If you notice that you’re regularly tossing and turning at night, feeling warm and frustrated, first check the temperature of your room. An ideal sleeping temperature is around 18°C. If your environment is pitch perfect, you may wish to turn your investigations inward. Are you feel inflamed?

Inflammatory foods and drink you may wish to avoid include:
– refined sugar
– alcohol
– gluten
– dairy
– anything processed

Try to reduce your body’s inflammation by cutting out key inflammatory foods and drink for a while, and see how you get on!

4. Running through a mental to-do list

We’ve all been there: it’s 3am and we sit bolt upright remembering “that thing” we have coming up or worrying about “so and so”.

Having a busy and full mind can be counterproductive to getting a good night’s sleep.

Instead, try keeping a notepad on your bedside table and having a “brain dump” before you head to sleep. Empty your mind of your to-do lists and worries, knowing that you have written them all down to come back to the following day.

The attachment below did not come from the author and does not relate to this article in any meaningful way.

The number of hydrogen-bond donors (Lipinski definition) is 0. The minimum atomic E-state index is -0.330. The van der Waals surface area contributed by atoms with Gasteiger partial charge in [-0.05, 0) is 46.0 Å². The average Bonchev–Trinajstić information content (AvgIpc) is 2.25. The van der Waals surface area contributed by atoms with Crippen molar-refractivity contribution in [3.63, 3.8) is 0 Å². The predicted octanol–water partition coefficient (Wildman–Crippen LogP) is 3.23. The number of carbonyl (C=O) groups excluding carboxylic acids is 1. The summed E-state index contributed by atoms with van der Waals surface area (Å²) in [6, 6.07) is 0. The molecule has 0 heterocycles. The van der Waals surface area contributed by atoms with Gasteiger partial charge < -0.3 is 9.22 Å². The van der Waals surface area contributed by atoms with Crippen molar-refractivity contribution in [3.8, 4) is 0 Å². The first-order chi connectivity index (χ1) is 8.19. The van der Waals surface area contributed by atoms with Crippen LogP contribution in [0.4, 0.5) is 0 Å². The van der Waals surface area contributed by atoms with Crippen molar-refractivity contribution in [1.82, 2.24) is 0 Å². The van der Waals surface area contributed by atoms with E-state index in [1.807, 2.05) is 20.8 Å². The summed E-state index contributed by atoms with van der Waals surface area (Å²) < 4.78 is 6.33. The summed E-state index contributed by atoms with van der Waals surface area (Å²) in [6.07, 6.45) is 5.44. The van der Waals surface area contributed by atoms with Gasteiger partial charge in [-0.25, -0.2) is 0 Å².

Meditation and mindfulness can also help to quieten your mind.

5. Watching adrenaline-boosting TV shows and movies

You may think that bedding in (pardon the pun!) to watch your favourite TV show is a great way to relax before sleep—and it can be—but be mindful of the type of content you’re consuming.

Some TV shows, movies and even books, are designed to get your heart racing. While this can be intoxicating and the very thing you enjoy about the content, it can also raise your Cortisol levels, signalling to your body to stay awake.

Try switching over your evening watching and reading to something funny, light-hearted or calming. We’re big fans of comedy box sets, nature documentaries and romantic comedies before bedtime.

Ultimately, good quality regular sleep underpins vibrant health.

If you’re looking to improve your energy and overall wellbeing, your sleep habits are a great place to start.